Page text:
Science is like sex: sometimes something useful comes out, but that is not the reason we are doing it. R. Feynman
Recently a new robot was born in the our lab - the snakearm for tube inspection (by Igor Orlov).
Frankly speaking, there are plenty of robots in our lab. Ranging from small hexapods to giant manipulators and prototypes of walking machines requiring kilowatts of energy. But you hardly find anything moving, because no one cares about programming them. Almost all of these projects are dropped just after construction, realization of a few reference trajectories and grabbing results for PhD or for grant report. Thus students are joking that we make not the robots but their corpses. The only light spot is eurobot robots, but this is completely different story.
By chance Nataly doesn't work for now, I've got a few weeks of leave and we've got a vague proposal to construct some commercial manipulator system. To proof our abilities we should've been make this robot to follow a line drawn on the board. I still don't believe that something will come out of this, but we've rushed onto this project.
We started from line identification. We also drawn a frame on the board to determine transformation from the camera coordinate system to world space and to prune false lines. We are not much experienced with computer vision, so the chosen approach may be error prone or ineffective. Anyway we haven't time and desire to make a super effective and robust detector. Trying to restore university cv courses in our head we ended up with the following workflow:
- Bilateral filter with small kernel (we hoped it will remove noise and compression artifacts of our camera).
- Single-Scale Retinex.
- Threshold binarization.
- Median filter to remove noise after binarization.
- Morphology noise removal (but we removed it in final version, it was almost useless).
- Canny edge detector.
- Find the largest contour and the largest contour inside it. These contours are considered to be the border that the line respectively.
- Find transformation from image space to world space using this formula.
Here are some pictures of how it looks like after some of these steps:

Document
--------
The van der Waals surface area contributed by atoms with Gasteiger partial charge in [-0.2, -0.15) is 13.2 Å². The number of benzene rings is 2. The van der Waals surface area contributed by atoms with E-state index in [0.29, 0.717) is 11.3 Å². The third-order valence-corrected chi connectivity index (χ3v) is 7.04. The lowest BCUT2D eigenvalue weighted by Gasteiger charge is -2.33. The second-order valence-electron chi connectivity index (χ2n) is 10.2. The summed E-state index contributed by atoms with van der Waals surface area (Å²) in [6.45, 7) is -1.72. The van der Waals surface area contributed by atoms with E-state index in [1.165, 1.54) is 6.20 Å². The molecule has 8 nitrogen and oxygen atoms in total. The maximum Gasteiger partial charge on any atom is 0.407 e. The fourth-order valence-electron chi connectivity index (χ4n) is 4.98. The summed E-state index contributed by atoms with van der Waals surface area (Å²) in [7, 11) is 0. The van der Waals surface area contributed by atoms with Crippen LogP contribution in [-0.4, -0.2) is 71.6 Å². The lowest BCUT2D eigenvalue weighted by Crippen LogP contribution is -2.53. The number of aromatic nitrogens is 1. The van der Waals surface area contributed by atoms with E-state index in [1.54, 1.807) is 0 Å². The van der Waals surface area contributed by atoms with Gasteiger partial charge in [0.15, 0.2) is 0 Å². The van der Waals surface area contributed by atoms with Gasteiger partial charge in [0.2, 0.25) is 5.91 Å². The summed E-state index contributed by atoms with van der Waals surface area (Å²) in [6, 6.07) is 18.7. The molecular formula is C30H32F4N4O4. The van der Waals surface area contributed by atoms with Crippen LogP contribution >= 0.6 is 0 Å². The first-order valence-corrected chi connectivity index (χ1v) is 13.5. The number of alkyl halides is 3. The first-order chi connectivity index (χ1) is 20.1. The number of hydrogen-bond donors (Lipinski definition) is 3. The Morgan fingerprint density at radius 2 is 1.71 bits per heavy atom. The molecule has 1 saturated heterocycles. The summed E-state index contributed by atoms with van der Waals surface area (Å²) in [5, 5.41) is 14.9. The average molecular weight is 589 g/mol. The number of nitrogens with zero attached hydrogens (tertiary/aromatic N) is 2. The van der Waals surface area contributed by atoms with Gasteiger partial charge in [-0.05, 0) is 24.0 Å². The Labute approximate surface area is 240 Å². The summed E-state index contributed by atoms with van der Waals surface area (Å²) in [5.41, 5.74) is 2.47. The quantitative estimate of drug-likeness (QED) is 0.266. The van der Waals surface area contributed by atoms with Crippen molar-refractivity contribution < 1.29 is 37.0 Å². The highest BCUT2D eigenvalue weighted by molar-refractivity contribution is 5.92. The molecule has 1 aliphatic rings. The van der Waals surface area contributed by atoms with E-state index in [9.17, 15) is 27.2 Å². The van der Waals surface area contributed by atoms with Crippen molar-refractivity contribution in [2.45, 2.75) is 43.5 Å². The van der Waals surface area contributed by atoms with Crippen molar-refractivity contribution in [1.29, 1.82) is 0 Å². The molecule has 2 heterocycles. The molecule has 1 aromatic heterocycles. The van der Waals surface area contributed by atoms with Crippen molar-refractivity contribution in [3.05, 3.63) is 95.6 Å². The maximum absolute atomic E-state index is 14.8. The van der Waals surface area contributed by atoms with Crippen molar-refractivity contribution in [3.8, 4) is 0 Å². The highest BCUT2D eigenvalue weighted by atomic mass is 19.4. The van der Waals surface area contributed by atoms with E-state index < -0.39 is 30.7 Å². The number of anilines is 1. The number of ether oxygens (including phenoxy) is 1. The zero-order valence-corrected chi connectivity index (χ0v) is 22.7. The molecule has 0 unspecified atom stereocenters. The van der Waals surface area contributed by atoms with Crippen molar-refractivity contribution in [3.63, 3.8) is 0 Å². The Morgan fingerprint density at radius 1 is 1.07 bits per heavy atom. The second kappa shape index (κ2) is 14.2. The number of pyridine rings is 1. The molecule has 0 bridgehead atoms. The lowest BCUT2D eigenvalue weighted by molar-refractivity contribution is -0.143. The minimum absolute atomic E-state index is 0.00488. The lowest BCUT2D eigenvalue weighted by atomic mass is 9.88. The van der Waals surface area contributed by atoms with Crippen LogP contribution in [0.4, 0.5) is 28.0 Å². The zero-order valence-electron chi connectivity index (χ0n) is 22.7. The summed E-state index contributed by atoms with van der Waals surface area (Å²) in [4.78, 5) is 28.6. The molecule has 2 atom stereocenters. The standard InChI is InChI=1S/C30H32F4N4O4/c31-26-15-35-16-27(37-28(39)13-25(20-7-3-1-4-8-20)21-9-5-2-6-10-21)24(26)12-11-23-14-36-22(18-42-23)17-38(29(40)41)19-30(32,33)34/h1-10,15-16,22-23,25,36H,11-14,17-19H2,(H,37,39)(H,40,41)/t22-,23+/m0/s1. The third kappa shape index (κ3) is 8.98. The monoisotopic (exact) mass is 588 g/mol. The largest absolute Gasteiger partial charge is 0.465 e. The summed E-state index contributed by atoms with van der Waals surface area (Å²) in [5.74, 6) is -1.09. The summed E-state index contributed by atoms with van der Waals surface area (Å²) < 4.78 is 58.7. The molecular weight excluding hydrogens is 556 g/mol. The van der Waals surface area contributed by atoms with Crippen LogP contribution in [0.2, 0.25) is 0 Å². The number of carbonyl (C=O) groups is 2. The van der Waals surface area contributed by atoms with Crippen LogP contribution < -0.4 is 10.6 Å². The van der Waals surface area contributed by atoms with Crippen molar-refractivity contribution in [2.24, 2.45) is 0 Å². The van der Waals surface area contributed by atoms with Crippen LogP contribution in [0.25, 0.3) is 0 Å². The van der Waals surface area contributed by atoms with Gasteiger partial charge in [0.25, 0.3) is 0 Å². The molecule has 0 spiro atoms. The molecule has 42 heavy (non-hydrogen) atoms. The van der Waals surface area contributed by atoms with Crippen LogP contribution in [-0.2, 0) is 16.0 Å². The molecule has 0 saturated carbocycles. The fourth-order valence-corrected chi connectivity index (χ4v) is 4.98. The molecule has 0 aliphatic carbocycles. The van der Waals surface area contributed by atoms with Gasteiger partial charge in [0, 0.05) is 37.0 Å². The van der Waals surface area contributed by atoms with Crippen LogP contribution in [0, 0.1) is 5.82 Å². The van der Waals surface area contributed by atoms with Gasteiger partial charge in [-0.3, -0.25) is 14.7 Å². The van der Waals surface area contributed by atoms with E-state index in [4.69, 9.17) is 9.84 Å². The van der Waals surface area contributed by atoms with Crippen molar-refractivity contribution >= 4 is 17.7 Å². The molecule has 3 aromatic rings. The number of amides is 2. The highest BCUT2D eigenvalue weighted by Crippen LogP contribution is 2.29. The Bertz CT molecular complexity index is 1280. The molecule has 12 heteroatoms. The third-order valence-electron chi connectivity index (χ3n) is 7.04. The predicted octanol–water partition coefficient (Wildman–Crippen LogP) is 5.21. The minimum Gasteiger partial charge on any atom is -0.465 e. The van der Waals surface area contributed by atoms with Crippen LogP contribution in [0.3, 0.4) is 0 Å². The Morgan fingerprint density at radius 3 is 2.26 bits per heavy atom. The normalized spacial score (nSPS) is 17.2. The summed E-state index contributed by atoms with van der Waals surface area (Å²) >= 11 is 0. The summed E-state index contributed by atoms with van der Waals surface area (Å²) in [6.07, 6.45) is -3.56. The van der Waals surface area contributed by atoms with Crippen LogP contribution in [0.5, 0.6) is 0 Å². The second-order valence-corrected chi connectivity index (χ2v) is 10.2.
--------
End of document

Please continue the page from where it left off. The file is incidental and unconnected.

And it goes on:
And it worked pretty well in all our conditions. We only had problems with gleams on the board. Board is very reflective, sometimes glares split our border and broke our algorithm. Thus you sometimes will see a lamp lightening the board, it dissolves glares from upper light.
It is a good idea to organize a workspace even for such small problems. We constructed improvised testing installation using network camera and a printer (although it was used in an unusal way).
And this is the installtion for night time work :).
After more than 13 hours of zealot coding and several hours of integration in a very tense atmosphere :)
We've finally ended with first working demo. Installation was constructed by Igor Orlov and Anton Alyseychik.
We were cheered by success, although I expected better result. As you can see the structure is very elastic. There are many joints, steel plates are not hardened and too thin. For the end link static error is about 7cm due to deformation. And vibration produce horrible effect.
Now it is time to reveal manipulator design and controller architecture. Arm uses mega super torque servos HS-M7990TH and lynxmotion SSC-32 servo controller. Thus the controller is very simple, we just need to compute desired joint angles and feed them to controller. Afterwards controller itself will generate PWM encoding target servo position and integrated servo controller will implement high-gain high-frequency PID logic to stabilize servo.
We don't precompute the whole trajectory using inverse kinematics, we just compute the change of the servo angles required to track trajectory or to move to desired position. More precisely we wish to compute the joint velocity , so that the end-effector velocity is close to . We also introduce diagonal regularization coefficients matrix to handle ill-conditioned problems near singularities and to weighted joint angles. By specifying lower coefficients for joints closer to end-effector we encourage them to be more mobile than ones closer to root. Controller is relatively easy:
Jacobian J(q) is computed numerically (see Introduction to inverse kinematics with jacobian transpose, pseudoinverse and damped least squares methods by Samuel R. Buss). Desired velocity is computed considering that we track trajectory with constant velocity.
This controller is good enough for this robot, but it doesn't take into consideration link elasticy. I was against software solution for this problem. Somehow we hardened the most problematic root joint, but the problem persisted. We suggested that the link bends proportionally to the moment produced by the gravity force. So if we add some delta to the joint angle, measuring the torque produced by gravity force, we should compensate this elasticy. If the is the i'th link center of mass and is the i'th link mass, then this delta is computed as follows:
Finally we have made a presentation. Job opportunity still looks very vague. Some guys want teleoperated platform with manipulator to work in the hazardous areas of the facility then people can't do that. Here is the final video with our presentation for them.